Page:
Rumsfeld 'Comfortable' With NATO Afghan Takeover

The United States favors NATO eventually taking full command of the international military effort to stabilize Afghanistan, but that will not include a separate American-led counterterrorism mission against Al Qaeda, Defense Secretary Donald Rumsfeld said Thursday.

Rumsfeld arrived in this seaside resort to attend two days of talks with North Atlantic Treaty Organization defense ministers, who are committed to expanding the alliance's military mission in Afghanistan.

NATO is due to take over the security mission in southern Afghanistan by this summer, and Rumsfeld said he supported the goal of eventually having NATO in charge of the coalition effort across the country.

"I'm very comfortable with it," he told reporters in an interview aboard his plane en route from Washington.

He drew the line, however, at the counterterrorism mission, which is being performed mainly by U.S. special operations forces such as Army Special Forces and Navy SEAL commandos.

They have been searching for Al Qaeda fighters since the early days of the U.S. invasion in 2001, when Al Qaeda leader Usama bin Laden fled into the mountainous Tora Bora area and then possibly into neighboring Pakistan.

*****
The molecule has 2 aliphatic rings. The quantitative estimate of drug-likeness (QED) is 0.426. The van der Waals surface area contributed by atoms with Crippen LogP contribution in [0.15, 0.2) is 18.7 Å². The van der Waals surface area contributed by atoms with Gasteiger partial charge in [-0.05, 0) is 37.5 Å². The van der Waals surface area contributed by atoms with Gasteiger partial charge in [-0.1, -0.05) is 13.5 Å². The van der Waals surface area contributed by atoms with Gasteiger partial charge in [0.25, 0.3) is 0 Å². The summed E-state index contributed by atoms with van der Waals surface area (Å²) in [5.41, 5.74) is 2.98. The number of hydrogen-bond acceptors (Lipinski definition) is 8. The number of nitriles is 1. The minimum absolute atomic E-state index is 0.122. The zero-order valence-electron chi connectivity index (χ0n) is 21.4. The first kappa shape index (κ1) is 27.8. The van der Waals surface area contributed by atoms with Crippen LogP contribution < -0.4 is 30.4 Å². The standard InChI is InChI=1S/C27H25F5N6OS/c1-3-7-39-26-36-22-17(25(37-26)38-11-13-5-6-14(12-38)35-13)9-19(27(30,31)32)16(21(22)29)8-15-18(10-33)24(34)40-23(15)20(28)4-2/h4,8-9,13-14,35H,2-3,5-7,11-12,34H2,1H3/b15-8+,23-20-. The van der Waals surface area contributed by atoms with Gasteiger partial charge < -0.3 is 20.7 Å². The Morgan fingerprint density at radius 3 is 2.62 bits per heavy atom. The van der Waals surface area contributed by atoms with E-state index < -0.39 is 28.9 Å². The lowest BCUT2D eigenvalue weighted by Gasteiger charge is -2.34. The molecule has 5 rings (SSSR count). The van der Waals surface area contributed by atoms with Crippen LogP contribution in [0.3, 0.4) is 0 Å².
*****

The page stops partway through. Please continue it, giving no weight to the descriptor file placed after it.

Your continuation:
NATO has been extending its security forces into northern and western Afghanistan to help provide enough security to enable humanitarian and reconstruction projects to proceed. It also has helped train the Afghan national army, but it has left much of the direct combat action to American forces.

Some NATO members have chosen to contribute to the peacekeeping mission in Kosovo instead of Afghanistan, where the dangers are greater. Rumsfeld said that in light of those choices, he would like to see U.S. peacekeepers in Kosovo be withdrawn faster than those of other allied nations.

"We would kind of like to see if it's possible for us to have a somewhat disproportionate reduction when the reductions take place," he said.

The United States has about 1,700 peacekeeping troops in Kosovo.

Rumsfeld said he would meet separately on Friday with his Russian counterpart, Sergie Ivanov. Russia is not a NATO member but holds regular talks with the alliance through a NATO-Russia Council set up in 2002.

The U.S. government has been critical of Russia's willingness to assist Iran in its nuclear program, and last fall Russia signed a new agreement to sell short-range surface-to-air missiles to Iran.

Rumsfeld said he expected the issue of Iran's nuclear program to arise during the NATO conference, but he said it was primarily a matter for allied diplomats, not defense chiefs.